Of course, make sure your site lives on fast servers, hosted in top-notch data centers with fast pipes. Memory prices continue to fall, so again, make sure your page-building servers and database servers have generous amounts of RAM.
I’m confident Google’s speed checking will be quite liberal, with the penalty applying to only really slow pages. If you get hit with a page load QS penalty, Google says the AdWords dashboard will tell you so. If you don’t get these warnings, should you pat yourself on the back for a “fast enough” site and consider speed a non-issue?
It is worth investing some additional effort to take your site from “reasonably fast” up to “impressively fast.”
Why? One word: conversion.
Faster sites sell more. As we’ve often said, conversion is the ultimate “secret weapon” in PPC. Sites which sell more per click can afford to advertise more per click. Google understands this principle quite well. That’s why they provide conversion tracking, rudimentary bid management, and tools like the website optimizer for free—Google wants you to sell more so you buy more ads and increase their profits and valuation.
There are some amazingly powerful and simple ideas to speed up page rendering time in Steve Souder’s excellent book, “Speed Up Your Site.” Souder held the title Chief Performance Engineer at Yahoo, before he recently jumped to Google. His short book gives practical advice on CSS sprites, using page caching and expires headers correctly, and being smart about DNS. Buy Steve’s book for your engineers—I promise the $30 you spend ($30 at O’Reilly, $20 at Amazon) will be the highest ROI you get all year. You can basically read the whole book online: instructions are on our blog, but it is worth buying the entire book.
Make sure your team is using the amazing Firebug plugin for FireFox, including the YSlow extension written by Steve.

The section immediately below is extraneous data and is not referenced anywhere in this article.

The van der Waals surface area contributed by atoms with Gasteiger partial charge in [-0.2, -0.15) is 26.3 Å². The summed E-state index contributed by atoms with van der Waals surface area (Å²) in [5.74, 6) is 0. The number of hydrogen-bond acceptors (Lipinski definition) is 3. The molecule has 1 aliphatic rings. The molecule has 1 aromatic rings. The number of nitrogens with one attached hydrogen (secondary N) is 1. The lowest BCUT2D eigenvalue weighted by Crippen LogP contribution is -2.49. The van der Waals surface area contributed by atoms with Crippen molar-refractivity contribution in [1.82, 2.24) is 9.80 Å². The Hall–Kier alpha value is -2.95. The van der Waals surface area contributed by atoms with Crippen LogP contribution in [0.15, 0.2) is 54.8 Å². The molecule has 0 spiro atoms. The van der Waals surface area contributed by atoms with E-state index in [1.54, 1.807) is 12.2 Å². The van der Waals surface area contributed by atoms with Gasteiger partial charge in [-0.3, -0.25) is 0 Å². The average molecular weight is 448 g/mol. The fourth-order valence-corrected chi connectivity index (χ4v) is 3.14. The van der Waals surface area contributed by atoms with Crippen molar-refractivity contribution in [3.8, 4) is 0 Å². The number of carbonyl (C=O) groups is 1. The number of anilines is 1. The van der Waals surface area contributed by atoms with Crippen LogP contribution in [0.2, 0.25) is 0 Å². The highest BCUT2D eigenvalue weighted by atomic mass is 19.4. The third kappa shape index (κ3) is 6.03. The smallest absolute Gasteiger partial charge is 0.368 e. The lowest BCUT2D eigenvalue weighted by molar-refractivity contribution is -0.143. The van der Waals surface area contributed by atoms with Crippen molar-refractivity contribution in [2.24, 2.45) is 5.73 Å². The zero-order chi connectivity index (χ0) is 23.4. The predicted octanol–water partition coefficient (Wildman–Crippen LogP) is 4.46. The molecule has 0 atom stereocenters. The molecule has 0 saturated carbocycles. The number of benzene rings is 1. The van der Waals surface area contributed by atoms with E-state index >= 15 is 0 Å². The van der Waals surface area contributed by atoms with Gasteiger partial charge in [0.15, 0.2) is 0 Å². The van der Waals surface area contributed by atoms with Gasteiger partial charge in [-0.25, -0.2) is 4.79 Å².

Don’t go crazy obsessing about site speed. Many of these techniques are simple—often just server tweaks and template changes.
Reasonably fast sites avoid Google QS penalties, saving you advertising money. Really zippy sites are more usable, increasing your site sales. Got it. But what’s the carbon footprint angle mentioned in the headline?
Steve Souder wrote a fascinating post last week titled How Green Is Your Web Page. He suggests if we all followed his simple advice and optimized our sites, the reduced load on our servers would save energy and so reduce carbon emissions. A few less CPU cycles or hard disk rotations might not sound like much, but Steve calculates if the entire industry went along, the net energy savings could add up.
Lower Google bills. Happier users. Increased sales. And helping the planet a bit, to boot. You have your marching orders: get out there and speed up your site!
Alan Rimm-Kaufman leads the Rimm-Kaufman Group, an agency managing large-scale paid search and multivariate site testing for online retailers. The Paid Search column appears Mondays at Search Engine Land.
Opinions expressed in this article are those of the guest author and not necessarily Search Engine Land. Staff authors are listed here.